thu 20/06/2024

La Bohème, Royal Opera | reviews, news & interviews

La Bohème, Royal Opera

La Bohème, Royal Opera

Villazón under pressure in a lowish-temperature revival of flagging old production

Ill met by moonlight: Maija Kovalevska as Mimì and Rolando Villazón as RodolfoBill Cooper

Rolando Villazón at 40 is back on reasonably stylish form, as far as the voice will allow him to go – which is not always up and volume-wise only just as far as the Covent Garden Balcony. John Copley’s Royal Opera Bohème is two years younger than the Mexican tenor.

It burns less warmly than the faltering stove in the first act, casts a pall over collective attempts to reanimate the naturalism which is all there in Puccini’s perfect score, and needs a second interval to drag its weary bones back up the stairs to the students’ attic in Act Four.

The late Julia Trevelyan Oman’s sets still have variable success. The introduction to the attic is fine, but Mimì deserves a bit of moonshine rather than a dirty greenish-yellow light to ignite Rodolfo’s passion. The big bustle of 1830s Parisian street life needs more space for the outdoor antics and perhaps less for the Café Momus (I’d never have guessed one actor was engaged, let alone 17). The snowy January scene by the Barrière d’Enfer still looks fine, though again this act doesn’t need two intervals flanking it. Some business shows sparks of life: the chucking around of lascivious landlord Benoit’s wig brings the young men together, and the last-act horseplay begins to take off. It's prefaced by the evening’s finest musical moment, the nostalgic duet for Villazón’s Rodolfo and Audun Iversen’s Marcello, dramatically as much a near-cipher as his ENO Onegin but handsomely sung with a sense of the big line.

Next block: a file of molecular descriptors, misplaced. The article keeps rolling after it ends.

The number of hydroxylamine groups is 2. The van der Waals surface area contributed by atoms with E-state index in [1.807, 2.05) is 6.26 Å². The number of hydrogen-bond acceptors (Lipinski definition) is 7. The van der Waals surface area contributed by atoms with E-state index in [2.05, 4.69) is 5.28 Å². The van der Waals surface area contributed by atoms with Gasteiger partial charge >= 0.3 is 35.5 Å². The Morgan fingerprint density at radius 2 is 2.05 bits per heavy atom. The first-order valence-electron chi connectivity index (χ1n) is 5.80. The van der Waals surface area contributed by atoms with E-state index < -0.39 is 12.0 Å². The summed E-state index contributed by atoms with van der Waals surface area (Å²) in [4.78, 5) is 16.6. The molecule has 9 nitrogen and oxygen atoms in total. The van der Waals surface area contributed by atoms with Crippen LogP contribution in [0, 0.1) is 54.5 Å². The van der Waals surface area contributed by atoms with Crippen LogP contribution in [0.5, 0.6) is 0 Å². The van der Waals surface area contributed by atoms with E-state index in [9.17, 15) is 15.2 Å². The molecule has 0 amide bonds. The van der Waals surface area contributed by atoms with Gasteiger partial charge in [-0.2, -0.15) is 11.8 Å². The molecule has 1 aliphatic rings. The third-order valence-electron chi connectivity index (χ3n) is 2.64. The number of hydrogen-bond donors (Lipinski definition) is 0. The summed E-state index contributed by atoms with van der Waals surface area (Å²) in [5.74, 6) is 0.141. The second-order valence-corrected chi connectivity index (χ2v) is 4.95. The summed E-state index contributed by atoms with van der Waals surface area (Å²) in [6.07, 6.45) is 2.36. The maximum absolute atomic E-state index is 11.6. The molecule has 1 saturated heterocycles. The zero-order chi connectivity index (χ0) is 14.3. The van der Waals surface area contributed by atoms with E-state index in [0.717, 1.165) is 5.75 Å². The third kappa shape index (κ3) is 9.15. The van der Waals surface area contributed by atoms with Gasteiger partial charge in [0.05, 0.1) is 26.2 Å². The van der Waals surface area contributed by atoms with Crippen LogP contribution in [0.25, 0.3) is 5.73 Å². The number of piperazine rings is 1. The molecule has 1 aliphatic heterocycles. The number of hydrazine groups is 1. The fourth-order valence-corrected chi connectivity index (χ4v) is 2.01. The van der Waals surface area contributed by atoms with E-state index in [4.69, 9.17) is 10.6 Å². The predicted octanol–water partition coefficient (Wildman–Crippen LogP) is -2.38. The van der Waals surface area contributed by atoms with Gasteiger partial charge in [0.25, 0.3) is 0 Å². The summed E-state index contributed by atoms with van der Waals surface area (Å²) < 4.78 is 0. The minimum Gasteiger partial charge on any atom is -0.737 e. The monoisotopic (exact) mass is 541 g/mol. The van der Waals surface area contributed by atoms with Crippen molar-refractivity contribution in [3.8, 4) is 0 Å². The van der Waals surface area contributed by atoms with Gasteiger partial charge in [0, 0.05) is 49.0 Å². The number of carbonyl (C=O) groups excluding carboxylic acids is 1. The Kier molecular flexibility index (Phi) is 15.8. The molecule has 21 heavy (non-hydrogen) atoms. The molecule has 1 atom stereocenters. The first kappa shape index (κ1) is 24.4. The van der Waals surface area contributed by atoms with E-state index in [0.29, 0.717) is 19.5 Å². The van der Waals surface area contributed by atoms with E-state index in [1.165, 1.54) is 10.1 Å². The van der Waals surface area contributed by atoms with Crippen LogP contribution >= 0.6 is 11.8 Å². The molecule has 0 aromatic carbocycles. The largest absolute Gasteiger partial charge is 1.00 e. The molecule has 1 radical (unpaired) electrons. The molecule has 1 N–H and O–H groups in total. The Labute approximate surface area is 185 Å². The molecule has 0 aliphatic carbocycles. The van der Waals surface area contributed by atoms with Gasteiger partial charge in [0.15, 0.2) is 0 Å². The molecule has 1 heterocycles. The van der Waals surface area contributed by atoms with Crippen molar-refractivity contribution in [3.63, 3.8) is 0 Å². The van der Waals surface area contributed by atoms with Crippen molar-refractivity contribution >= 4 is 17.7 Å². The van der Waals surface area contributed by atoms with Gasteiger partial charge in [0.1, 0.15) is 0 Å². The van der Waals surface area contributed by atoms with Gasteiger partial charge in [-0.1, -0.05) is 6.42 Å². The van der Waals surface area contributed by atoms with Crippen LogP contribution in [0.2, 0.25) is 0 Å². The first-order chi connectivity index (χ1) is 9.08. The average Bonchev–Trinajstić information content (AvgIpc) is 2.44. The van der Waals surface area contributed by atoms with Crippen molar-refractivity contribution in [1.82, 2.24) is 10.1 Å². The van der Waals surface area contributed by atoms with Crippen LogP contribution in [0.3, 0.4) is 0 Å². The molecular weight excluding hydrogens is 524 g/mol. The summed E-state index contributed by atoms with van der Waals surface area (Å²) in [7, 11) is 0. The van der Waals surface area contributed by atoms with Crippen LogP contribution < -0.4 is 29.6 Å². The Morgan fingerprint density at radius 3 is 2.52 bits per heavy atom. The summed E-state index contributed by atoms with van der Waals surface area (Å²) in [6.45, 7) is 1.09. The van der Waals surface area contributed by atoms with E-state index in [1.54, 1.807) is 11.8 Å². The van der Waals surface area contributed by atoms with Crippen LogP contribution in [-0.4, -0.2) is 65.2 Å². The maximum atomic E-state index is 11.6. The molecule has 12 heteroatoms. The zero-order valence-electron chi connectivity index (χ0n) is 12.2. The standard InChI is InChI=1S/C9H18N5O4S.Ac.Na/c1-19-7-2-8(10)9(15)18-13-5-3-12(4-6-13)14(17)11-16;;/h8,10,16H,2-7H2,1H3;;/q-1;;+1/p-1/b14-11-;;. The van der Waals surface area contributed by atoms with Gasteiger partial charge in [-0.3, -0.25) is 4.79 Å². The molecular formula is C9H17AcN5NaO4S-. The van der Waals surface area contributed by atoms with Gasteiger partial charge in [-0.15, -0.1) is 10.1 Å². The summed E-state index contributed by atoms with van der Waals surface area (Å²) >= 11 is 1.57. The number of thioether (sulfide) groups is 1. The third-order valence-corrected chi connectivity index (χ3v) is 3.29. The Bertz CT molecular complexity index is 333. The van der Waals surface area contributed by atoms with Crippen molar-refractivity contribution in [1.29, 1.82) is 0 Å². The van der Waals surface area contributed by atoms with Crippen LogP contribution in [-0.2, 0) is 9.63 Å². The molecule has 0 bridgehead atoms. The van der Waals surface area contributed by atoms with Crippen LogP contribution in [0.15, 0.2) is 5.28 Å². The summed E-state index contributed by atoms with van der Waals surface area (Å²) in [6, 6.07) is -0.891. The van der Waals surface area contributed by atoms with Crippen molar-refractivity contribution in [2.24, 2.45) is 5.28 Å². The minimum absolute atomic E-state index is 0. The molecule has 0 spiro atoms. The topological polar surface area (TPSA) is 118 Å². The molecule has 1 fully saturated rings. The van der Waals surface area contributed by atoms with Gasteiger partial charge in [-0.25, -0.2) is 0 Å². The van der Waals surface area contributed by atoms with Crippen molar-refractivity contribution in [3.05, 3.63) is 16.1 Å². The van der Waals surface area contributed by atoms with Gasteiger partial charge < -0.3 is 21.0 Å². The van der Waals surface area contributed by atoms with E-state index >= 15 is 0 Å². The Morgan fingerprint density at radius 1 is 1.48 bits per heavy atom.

Stefania Dohnen's Musetta and Audun Iversen's Marcello in the Royal Opera BohemeThat line is broken by vibratos of varying degrees in both the girls. Maija Kovalevska’s Mimì is certainly brighter of timbre than Stefania Dovhan’s conspicuously un-flamboyant Musetta (pictured right with Iversen), though you can tell from the way Kovalevska shirks a gentle float on the word “primavera” ("springtime") in her aria of self-introduction that the death scene won’t be touching in its softer notes. While Puccini’s restrained language of reminiscence is sensitively realized here by the Royal Opera Orchestra under Mark Elder, with the harp relishing its fine-tuned scoring, our tubercular heroine remains too clear and full for true pathos. Was there a wet eye in the house, I wonder? Many of the score’s miracles come across with exemplary clarity, but there’s surely no need for Elder to clip the wings of Puccini’s astute sentiment in slower passages.

Copley’s supervision of this 26th revival fails to cement bonds between the men, though there was distinction in David Bižić’s virile musician Schaunard and Nahuel di Pierro’s scrupulous Colline. And Villazón? At times his comic semaphoring seems to be channelling Coco the clown instead of Rodolfo the poet. He stands on one leg while ripping apart his play, and hides Mimì's key in his hair (his hair?) Better that, though, than the more usual tenorial lack of response to everything going on around. His supple Italianate style, more authentic than Kovalevska’s, needs a little more complementary nimbleness from Elder and certainly less orchestral volume so that the high notes, for all their lack of abandon, can be properly heard. Warning signs loom in Act Three, where on this first night Villazón took three of his bigger challenges down the octave. That doesn’t promise well for the rest of his stint; those money notes will have to be there for the not-quite-live screening on 15 January.


Sitting in the centre of the amphitheatre, we could hear Villazon but quietly. Certainly he was noticeably quieter than Marcello. The continual coughing around us leading one German sounding lady behind me to call out "This is not a theatre, it is an 'ospital!" at the beginning of the third act. Not my best opera night ever.

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